Still, some early successes gave indication that this method held some substantial promise.
During a total solar eclipse in 1851, the Sun’s corona was successfully photographed for the first time, and in short order the field of astrophotography was born. Over the next few decades, many developments allowed not only stars but indistinct nebulae to be photographed.
And by the 1880s, for the first time, details invisible to human eyes became visible through astrophotography techniques.
But the greatest advancement of that era came not from a professional astronomer like Draper, but from a businessman and engineer whose name you’ve probably never heard of: Isaac Roberts. Roberts took an interest in astrophotography and was pleased with some early results, so he ordered a relatively large (20-inch, or 0.5-meter) reflecting telescope, the largest telescope in England at the time in the 1880s.
And he did what any scientist worth their weight in salt does: he experimented with a variety of techniques, quantified what worked and how well, and incrementally refined his approach.
He became the first person to perform astrophotography with the photographic plate located at the prime focus of his optical setup, removing the light-loss inherent to the use of a secondary (or tertiary) mirror, achieving some pretty remarkable results.
But his greatest contribution is a legacy that lasts to this day: he developed the technique of piggyback astronomy.
If you take an equatorially-mounted telescope — a very stable mount — you can rotate your entire optical setup extremely precisely as the night progresses. The reason you can do this is because the very precise telescope on an equatorial mount is allowing you to align your optics with the rotation of the Earth impeccably.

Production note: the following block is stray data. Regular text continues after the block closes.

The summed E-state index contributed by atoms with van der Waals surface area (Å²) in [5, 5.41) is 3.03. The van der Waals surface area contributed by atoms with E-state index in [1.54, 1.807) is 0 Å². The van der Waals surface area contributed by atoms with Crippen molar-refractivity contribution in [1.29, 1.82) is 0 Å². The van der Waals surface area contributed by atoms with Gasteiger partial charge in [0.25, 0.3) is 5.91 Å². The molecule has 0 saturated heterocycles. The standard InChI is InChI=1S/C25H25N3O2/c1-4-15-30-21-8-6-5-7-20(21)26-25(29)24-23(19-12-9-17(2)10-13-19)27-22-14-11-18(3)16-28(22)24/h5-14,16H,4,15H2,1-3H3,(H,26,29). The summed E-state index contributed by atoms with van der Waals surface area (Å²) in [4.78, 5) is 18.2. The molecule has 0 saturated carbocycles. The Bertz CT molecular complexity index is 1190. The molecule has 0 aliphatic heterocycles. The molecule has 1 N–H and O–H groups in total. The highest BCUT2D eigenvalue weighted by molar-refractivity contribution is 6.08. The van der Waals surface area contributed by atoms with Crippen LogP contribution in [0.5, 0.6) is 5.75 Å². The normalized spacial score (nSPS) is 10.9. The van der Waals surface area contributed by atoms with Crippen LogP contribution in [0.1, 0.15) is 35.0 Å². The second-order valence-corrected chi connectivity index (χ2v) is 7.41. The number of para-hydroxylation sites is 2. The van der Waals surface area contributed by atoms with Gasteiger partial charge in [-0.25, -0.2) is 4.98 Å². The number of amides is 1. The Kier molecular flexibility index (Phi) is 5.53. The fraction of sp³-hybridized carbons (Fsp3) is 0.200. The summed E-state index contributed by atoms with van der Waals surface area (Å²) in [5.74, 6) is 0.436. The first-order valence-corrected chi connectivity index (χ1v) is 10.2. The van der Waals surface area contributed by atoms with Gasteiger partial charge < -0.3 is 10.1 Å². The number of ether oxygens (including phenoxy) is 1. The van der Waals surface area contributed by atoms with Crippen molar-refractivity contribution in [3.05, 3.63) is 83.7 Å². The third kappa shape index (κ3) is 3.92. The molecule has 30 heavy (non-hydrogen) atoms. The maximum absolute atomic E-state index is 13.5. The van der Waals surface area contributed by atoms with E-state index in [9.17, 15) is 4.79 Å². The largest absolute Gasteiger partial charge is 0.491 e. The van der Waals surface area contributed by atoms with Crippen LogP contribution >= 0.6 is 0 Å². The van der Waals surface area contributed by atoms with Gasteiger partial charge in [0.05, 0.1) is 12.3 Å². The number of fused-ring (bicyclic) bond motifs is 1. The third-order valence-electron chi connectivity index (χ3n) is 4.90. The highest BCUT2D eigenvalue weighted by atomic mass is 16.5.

Early, pre-piggyback telescopes were lucky to get over a minute of exposure time without any noticeable smears or trails; with Roberts’ innovation, that time increased into the hours, allowing for unprecedentedly powerful photographs. The amount of detail you can see is proportional to the square root of the observing time, so observing for 100 times as long means you can see ten times the amount of detail.
And one of the things that came out of his photographs changed astronomy forever.
That spiral structure that you see? That’s the Andromeda Galaxy — then known as the Great Nebula in Andromeda — which wasn’t thought to be a spiral at all! This technique, and Roberts’ discovery, literally opened up the Universe to us, and allowed us to discover just what the nature of these nebulae were: galaxies, or island Universes, far beyond our own.
In fact, we can compare how Andromeda looks today with modern astrophotography techniques, and find that there’s practically no discernible difference at all! (With the exception of better detail today.)
It isn’t always the case that the greatest scientists who make the most enduring contributions also happen to be the most beautiful people on the inside, but his epitaph provides a window into a remarkable and kind individual, and a message that we all could aspire to live by.
In memory of Isaac Roberts, Fellow of the Royal Society, one of England’s pioneers in the domain of Celestial Photography. Born at Groes, near Denbigh, 27 January 1829, died at Starfield, Crowboro, Sussex, 17 July 1904, who spent his whole life in the search after Truth, and the endeavour to aid the happiness of others. Heaven is within us.
And these techniques that were developed more than a century ago are still taken advantage of today, opening our eyes to images and details of the Universe that would be invisible to us all otherwise. The next time you see a magnificent image of the cosmos, think of Isaac Roberts, the greatest amateur astronomer of all-time. At least for me, his endeavour to aid the happiness of others shines through with blazing success every time we look at the Universe!